Computer forensic examiners will perform the following steps during an investigation: (1) assess the case, (2) develop an approach for handling the case, (3) identify what resources are required, (4) obtain evidence, (5) generate a copy of collected evidence, (6) identify/mitigate perceived risks, (7) review initial steps taken, (8) recover/analyze digital artifacts, (9) generate a report, and finally (10) conduct a case review.
“Assessing the case” and “developing an approach” would be the investigator and examiner working together to narrow the scope of what could have happened and determining how best to identify/search for evidence. Resources that could be helpful to the examiner depend on what kind of case they are investigating. For example, if a case revolves around an iPhone used in a terrorist attack, required items may consist of a phone charger, suspect-provided PIN, and search warrant. More specifically, mobile forensic suites like iPhone Explorer, iPhone Analyzer, Lantern, or iXam may be all the difference in finding admissible evidence.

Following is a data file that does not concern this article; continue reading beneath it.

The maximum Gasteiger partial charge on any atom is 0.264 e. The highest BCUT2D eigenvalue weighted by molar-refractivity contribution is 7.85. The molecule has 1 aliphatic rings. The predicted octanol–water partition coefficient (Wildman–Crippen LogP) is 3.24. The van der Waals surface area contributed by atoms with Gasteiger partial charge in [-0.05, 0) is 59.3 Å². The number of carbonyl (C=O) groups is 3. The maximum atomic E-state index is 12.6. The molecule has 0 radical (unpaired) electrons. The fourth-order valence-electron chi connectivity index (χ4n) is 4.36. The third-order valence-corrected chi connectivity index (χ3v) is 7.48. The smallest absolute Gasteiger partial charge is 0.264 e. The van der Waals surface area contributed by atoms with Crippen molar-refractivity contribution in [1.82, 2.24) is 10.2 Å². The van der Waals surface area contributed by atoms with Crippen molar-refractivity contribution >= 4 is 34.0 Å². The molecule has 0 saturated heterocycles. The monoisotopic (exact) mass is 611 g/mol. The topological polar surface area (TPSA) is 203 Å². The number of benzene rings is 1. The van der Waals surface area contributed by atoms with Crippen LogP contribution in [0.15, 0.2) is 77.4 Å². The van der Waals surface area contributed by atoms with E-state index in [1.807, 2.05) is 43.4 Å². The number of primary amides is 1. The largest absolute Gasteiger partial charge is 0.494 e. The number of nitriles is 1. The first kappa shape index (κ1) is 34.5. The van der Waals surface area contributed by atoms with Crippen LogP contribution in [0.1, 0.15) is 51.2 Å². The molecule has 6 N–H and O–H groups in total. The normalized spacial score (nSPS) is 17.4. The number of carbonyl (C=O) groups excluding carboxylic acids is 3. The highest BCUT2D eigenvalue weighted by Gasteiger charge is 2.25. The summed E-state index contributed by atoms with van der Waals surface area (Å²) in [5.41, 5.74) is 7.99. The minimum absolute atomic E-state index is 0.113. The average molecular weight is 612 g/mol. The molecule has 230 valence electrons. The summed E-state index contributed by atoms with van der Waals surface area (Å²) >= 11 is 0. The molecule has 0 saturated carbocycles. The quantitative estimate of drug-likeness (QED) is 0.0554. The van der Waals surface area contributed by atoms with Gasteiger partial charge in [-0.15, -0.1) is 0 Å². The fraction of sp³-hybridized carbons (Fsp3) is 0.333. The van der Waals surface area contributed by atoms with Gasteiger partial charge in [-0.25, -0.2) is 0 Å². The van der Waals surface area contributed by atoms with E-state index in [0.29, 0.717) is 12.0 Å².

“Obtaining evidence” and “generating copies” provide the foundation for any computer forensics investigation. Following the limitations established within a search warrant is key to preventing legal issues. In the iPhone scenario, the examiner must only search what is specified in the warrant. This consideration also ties directly into handling risk. It’s important for investigators and examiners to document dilemmas they experience during a case. One iconic example is triggering a system fire upon opening a desktop computer. Lastly, recovering/analyzing digital artifacts, generating a report, and conducting a case review provide resolution to the investigation. If an examiner cannot find artifacts proving or suggesting the suspect is guilty, the dynamic of the allegations being brought against the suspect changes. Generating a report summarizes the chain of custody, steps taken during the case, and the suggested narrative for what may have occurred at the crime scene. Reviewing the case and how it was handled allows the investigator and examiner to determine if their performance and approach was effective.